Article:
(Pat)>> That's huge right. This thing has enough torque to run a generator. These will run not only on sprayers and agricultural pumps, but these were on generators as well. This would be like the generator at a grocery store or something like that. I'm gonna take it to 3,600.

(Mike)>> Now we're talking!

(Pat)>> It doesn't have any valve spring pressure. So it might do something a little funky but just for scientific purposes.

(Mike)>> Well that's the range that the engine was setup for.

(Pat)>> The engine was rated at 3,600. So I don't feel bad about taking it that high. Let's see if she's got anything left here. [ Music ]

(Mike)>> 1,100 r-p-m.

(Pat)>> Good oil pressure.

(Mike)>> Nice smooth pull so far. There it goes.

(Pat)>> Hear it?

(Mike)>> Came in at about 3,150, 3,200.

(Pat)>> Little choppy choppy. 217 pound feet, 88 horse.

(Mike)>> That's all she's got. Wrap her up.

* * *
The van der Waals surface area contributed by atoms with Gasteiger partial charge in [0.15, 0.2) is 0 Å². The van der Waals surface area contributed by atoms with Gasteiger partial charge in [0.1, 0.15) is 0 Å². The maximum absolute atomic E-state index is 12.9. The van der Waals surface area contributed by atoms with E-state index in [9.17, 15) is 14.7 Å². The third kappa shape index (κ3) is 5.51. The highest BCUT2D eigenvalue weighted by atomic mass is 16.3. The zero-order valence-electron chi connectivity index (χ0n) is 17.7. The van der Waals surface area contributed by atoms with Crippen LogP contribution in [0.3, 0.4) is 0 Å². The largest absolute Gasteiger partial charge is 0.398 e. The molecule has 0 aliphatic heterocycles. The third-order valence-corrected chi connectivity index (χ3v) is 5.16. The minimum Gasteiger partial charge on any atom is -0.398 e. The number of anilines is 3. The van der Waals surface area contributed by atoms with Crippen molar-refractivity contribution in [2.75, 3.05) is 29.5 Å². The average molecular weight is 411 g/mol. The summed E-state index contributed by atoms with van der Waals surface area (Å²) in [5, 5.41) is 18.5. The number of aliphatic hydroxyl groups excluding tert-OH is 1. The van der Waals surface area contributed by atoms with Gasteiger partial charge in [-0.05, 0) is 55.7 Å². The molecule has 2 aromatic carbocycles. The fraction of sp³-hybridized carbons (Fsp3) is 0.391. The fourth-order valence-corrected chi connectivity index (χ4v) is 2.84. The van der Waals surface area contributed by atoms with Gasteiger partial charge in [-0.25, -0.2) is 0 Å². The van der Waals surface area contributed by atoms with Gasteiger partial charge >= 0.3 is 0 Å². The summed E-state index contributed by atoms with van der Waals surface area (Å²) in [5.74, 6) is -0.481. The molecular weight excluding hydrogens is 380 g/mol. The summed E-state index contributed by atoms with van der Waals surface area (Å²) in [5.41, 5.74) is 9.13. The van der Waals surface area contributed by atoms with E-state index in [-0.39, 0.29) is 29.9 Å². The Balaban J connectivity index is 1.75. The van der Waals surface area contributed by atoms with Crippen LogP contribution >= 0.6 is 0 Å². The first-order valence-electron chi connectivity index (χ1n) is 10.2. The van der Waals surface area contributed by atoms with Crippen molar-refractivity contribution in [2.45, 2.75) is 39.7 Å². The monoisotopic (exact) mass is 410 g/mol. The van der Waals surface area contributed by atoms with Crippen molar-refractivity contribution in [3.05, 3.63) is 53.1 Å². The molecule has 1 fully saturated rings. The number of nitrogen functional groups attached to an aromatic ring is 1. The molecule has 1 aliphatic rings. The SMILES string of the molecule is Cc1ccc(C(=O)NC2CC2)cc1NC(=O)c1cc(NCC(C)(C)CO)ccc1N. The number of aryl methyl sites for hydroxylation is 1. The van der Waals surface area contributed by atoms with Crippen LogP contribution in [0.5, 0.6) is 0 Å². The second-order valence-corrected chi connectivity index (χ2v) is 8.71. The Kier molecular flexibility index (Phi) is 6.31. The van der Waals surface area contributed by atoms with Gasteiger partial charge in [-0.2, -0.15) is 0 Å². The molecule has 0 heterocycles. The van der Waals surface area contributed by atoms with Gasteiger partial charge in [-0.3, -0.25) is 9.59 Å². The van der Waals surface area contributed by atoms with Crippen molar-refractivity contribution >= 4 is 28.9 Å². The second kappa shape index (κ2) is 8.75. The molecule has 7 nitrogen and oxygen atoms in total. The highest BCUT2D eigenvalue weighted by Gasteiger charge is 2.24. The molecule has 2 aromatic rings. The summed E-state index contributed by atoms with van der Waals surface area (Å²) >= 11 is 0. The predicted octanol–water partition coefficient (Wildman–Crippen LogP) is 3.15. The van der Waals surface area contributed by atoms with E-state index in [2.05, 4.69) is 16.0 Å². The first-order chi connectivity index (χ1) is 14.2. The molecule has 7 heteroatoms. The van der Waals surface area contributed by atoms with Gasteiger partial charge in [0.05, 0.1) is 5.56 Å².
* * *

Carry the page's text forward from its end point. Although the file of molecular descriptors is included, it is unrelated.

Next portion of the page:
(Pat)>> I'm gonna shut the fans off but watch.

(Mike)>> Listen for the engine. It's not running.

(Pat)>> It's not running but it's sitting. It's like an electric motor.

(Mike)>> All I can hear is the water pumps for the dyno.

(Pat)>> That's spectacular.

(Mike)>> Now I want to start working on it.

(Pat)>> I feel bad and this kinda goofy. I feel bad about cracking this one apart because it has lived its whole life. It runs perfect and there's nothing wrong with it. It needs to be put in a glass case that says break open in need of a generator or something like that, but we are gonna do it right. We are gonna do it right. It's got a bunch of good parts. We're gonna put a bunch of nice parts on it. This will be probably the most extreme before and after that we've done in a while.

(Mike)>> Done deal!

(Pat)>> Look at that!

(Mike)>> For more information on today's show check out our website, Powernation t-v dot com.